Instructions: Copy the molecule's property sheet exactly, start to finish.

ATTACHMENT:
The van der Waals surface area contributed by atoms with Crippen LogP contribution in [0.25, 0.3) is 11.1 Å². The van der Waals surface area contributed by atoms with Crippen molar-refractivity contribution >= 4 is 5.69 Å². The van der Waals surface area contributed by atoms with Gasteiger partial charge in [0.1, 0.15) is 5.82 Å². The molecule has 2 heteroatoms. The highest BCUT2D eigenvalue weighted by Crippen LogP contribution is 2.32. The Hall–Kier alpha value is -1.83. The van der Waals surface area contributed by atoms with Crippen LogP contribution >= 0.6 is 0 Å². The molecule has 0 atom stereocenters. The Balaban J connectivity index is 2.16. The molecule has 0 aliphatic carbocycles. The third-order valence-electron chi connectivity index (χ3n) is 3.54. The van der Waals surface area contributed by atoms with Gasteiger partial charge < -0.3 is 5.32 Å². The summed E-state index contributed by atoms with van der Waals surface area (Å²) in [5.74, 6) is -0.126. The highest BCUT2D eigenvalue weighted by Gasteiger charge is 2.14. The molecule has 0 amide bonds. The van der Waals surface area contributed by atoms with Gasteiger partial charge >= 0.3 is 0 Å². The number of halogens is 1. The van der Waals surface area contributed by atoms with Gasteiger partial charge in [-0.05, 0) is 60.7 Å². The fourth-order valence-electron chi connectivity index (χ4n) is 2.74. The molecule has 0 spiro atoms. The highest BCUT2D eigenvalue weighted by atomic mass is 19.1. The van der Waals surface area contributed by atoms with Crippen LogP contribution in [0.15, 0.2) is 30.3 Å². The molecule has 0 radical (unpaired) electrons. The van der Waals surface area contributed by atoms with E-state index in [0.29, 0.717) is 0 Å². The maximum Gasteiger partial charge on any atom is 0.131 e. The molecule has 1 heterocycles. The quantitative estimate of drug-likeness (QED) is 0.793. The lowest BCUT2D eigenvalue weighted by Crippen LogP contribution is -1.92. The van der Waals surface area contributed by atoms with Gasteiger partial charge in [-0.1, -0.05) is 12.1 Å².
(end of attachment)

The van der Waals surface area contributed by atoms with Crippen LogP contribution in [0.25, 0.3) is 11.1 Å². The van der Waals surface area contributed by atoms with Crippen molar-refractivity contribution >= 4 is 5.69 Å². The van der Waals surface area contributed by atoms with Gasteiger partial charge in [0.1, 0.15) is 5.82 Å². The molecule has 2 heteroatoms. The highest BCUT2D eigenvalue weighted by Crippen LogP contribution is 2.32. The Hall–Kier alpha value is -1.83. The van der Waals surface area contributed by atoms with Crippen LogP contribution >= 0.6 is 0 Å². The molecule has 0 atom stereocenters. The Balaban J connectivity index is 2.16. The molecule has 0 aliphatic carbocycles. The third-order valence-electron chi connectivity index (χ3n) is 3.54. The van der Waals surface area contributed by atoms with Gasteiger partial charge < -0.3 is 5.32 Å². The summed E-state index contributed by atoms with van der Waals surface area (Å²) in [5.74, 6) is -0.126. The highest BCUT2D eigenvalue weighted by Gasteiger charge is 2.14. The molecule has 0 amide bonds. The van der Waals surface area contributed by atoms with Gasteiger partial charge >= 0.3 is 0 Å². The number of halogens is 1. The van der Waals surface area contributed by atoms with Gasteiger partial charge in [-0.05, 0) is 60.7 Å². The fourth-order valence-electron chi connectivity index (χ4n) is 2.74. The molecule has 0 spiro atoms. The highest BCUT2D eigenvalue weighted by atomic mass is 19.1. The van der Waals surface area contributed by atoms with Crippen LogP contribution in [0.15, 0.2) is 30.3 Å². The molecule has 0 radical (unpaired) electrons. The van der Waals surface area contributed by atoms with E-state index in [0.29, 0.717) is 0 Å². The maximum Gasteiger partial charge on any atom is 0.131 e. The molecule has 1 heterocycles. The quantitative estimate of drug-likeness (QED) is 0.793. The lowest BCUT2D eigenvalue weighted by Crippen LogP contribution is -1.92. The van der Waals surface area contributed by atoms with Gasteiger partial charge in [-0.1, -0.05) is 12.1 Å².